Cross border traders will be collecting their COVID-19 results at the border to enable them to have a valid PCR certificate when they arrive at the ports of entry, Cross-border Traders Association president, Killer Zivhu has said.
The latest developments will see cross-border traders who usually spend days travelling by road being tested for Covid-19 in their respective areas and then collect results from a doctor in the border area of exit.
In an interview with a local publication, Zivhu said they seek to enable their members to do business with ease, with borders preparing to open on December 1 following months of closure as a measure to prevent the spread of Covid-19.
“We partnered with laboratories testing Covid-19 so that results for cross border traders are sent to health facilities to the port they intended to use,” said Zivhu.
The arrangement will see the cross border traders only travelling to the border area when they would have been told of their status by the doctors.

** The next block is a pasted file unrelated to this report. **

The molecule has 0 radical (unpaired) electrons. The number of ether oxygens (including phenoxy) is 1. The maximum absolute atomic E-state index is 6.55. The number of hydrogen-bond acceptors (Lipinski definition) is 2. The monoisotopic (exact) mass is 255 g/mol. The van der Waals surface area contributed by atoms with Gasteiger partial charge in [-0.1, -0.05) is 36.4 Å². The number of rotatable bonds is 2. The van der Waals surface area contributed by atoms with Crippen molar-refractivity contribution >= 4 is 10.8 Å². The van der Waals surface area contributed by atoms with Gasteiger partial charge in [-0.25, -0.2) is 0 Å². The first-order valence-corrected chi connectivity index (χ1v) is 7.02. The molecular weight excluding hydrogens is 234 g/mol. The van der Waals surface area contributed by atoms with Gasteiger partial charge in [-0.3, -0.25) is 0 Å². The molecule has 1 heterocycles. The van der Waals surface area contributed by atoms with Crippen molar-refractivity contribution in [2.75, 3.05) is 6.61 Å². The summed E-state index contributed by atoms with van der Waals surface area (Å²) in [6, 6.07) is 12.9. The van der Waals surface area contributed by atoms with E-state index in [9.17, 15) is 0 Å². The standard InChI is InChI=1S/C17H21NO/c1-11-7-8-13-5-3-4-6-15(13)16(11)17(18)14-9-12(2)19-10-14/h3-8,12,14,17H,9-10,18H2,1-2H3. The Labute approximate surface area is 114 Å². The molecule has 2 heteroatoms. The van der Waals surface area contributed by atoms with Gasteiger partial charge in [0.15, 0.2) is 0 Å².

Laboratories testing for Covid-19 are found in few major centers, and this arrangement will lessen travelling back and forth by cross border traders.
The opening of the major borders will start with private passenger vehicles and pedestrian traffic being allowed through from December 1, but those crossing will be required to produce certificates showing they were tested for Covid-19 in the last 72 hours.
The government is monitoring the situation on the ground before reopening of the country’s borders.
The country’s borders were closed at the end of March for human traffic as the government implemented measures to contain the spread of Covid-19.
Meanwhile, Matebeleland region has started recording a rise in Covid-19 cases, some of them imported.
South Africa is also recording a rise in Covid-19 cases and authorities have warned of a second wave of infections.
In the past week, the country recorded 53 Covid-19 cases that were imported from South Africa.
Globally Covid-19 cases are on the increase with America and some European countries already grappling with the second wave of the Covid-19 infections.